Lawrence Lessig, a Harvard law professor and recently announced Democratic candidate for president, believes there is one issue in the presidential campaign that overshadows all others – campaign finance reform – and he has promised if elected to serve only until he can secure passage of his proposed legislation – “The Citizens Equality Act of 2017.” Once the legislation is passed, he vows to resign.
Lessig’s reform proposals would provide for automatic voter registration; stop gerrymandering of Congressional districts; implement a “ranked choice” system to give voters more options, and finance campaigns, not through big money contributions to Super PACS, but through “citizen vouchers” and matching contributions.
Lessig is well known and respected in tech circles and Silicon Valley as a long-time advocate for electronic freedom and net neutrality. His view is that little if anything will get done until we reform campaign financing and put a stop to excessive money in politics:
As Lessig writes in yesterday’s NY Daily News:
“But here’s the dirty big secret: The government we have is not a democracy. It’s nowhere close. Instead, a corruption in the very idea of a representative democracy has rendered our nation almost ungovernable. We have entered the age of the “vetocracy,” as political theorist Francis Fukuyama puts it, where very small numbers in America can block almost any sensible change.
Gridlock happens not because Americans want it. Gridlock happens because it pays — for that tiny minority.”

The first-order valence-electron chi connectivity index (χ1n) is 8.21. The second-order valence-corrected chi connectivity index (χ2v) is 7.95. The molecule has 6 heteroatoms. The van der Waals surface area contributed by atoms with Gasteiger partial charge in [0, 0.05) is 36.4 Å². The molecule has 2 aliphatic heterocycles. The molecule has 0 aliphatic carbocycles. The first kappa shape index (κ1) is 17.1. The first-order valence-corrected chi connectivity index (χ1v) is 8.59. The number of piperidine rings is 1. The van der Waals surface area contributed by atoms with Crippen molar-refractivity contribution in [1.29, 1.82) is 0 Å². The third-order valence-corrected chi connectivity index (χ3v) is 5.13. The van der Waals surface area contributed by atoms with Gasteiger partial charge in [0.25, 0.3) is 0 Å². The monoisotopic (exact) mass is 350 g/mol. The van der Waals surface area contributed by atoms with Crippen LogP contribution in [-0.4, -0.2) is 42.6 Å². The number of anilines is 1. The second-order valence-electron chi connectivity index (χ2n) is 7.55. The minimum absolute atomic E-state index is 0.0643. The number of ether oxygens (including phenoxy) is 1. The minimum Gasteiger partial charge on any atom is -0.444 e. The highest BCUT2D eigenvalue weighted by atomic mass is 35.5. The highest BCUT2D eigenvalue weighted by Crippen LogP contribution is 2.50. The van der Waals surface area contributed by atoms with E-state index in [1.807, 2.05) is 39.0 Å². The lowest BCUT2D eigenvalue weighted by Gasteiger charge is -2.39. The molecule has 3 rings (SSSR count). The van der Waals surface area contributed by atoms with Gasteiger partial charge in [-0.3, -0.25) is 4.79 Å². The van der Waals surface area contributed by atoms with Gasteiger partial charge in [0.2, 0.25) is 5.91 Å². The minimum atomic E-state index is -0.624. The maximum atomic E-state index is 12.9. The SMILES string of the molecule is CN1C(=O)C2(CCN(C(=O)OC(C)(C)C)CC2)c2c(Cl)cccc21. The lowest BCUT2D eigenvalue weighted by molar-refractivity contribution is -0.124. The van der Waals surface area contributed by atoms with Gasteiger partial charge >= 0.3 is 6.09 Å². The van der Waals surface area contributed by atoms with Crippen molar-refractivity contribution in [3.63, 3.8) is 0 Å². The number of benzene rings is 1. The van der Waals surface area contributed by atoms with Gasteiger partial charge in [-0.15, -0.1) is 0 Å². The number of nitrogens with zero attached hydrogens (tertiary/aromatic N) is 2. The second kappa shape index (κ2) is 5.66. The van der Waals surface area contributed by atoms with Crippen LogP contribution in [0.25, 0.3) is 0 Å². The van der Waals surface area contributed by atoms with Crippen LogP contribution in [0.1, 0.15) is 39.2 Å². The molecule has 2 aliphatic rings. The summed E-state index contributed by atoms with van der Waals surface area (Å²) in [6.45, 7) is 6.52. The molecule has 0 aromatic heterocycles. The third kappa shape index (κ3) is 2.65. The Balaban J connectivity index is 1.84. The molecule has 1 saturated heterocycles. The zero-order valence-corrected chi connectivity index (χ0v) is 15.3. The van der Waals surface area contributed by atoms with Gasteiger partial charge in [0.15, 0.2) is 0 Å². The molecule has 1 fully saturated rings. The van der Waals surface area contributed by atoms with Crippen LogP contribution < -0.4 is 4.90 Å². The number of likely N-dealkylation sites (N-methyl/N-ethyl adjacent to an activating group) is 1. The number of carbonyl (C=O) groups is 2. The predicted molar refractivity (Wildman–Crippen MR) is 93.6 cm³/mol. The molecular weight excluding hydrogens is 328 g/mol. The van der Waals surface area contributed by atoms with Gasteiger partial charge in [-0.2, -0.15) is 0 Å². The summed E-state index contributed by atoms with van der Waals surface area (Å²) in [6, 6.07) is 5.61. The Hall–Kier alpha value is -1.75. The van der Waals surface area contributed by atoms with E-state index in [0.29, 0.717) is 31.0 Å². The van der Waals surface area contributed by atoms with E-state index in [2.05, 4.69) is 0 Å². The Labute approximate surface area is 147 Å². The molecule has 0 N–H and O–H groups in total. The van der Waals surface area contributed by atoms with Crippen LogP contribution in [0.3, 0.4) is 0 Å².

Meanwhile, both Hillary Clinton and the Democratic Party are aggressively courting wealthy doners, as noted in a recent New York Times editorial.
So, is it realistic to expect those who benefit from the system to reform it?
TDV is skeptical, as suggested in a recent blog on Hillary’s campaign finance reform initiatives. Lessig is skeptical as well.
“That’s why I am about one single issue and that is fixing this system so people will care again,” Lessig told The Guardian on Sunday.
The Guardian goes on to say that Lessig’s single issue focus “represents his critical difference with Sanders, whose platform takes on a range of issue including income equality and climate change.”
Lessig makes an important point: we no longer have a real democracy in this country, and campaign finance reform may be the key that unlocks other needed reforms.
But Lessig’s campaign approach seems very academic, geared primarily to a small cadre of technologists and academics. That may help boost his appeal on the lecture circuit, but it is not likely to win him support in primaries, where voters want to hear candidates address the range of issue that affect their daily lives.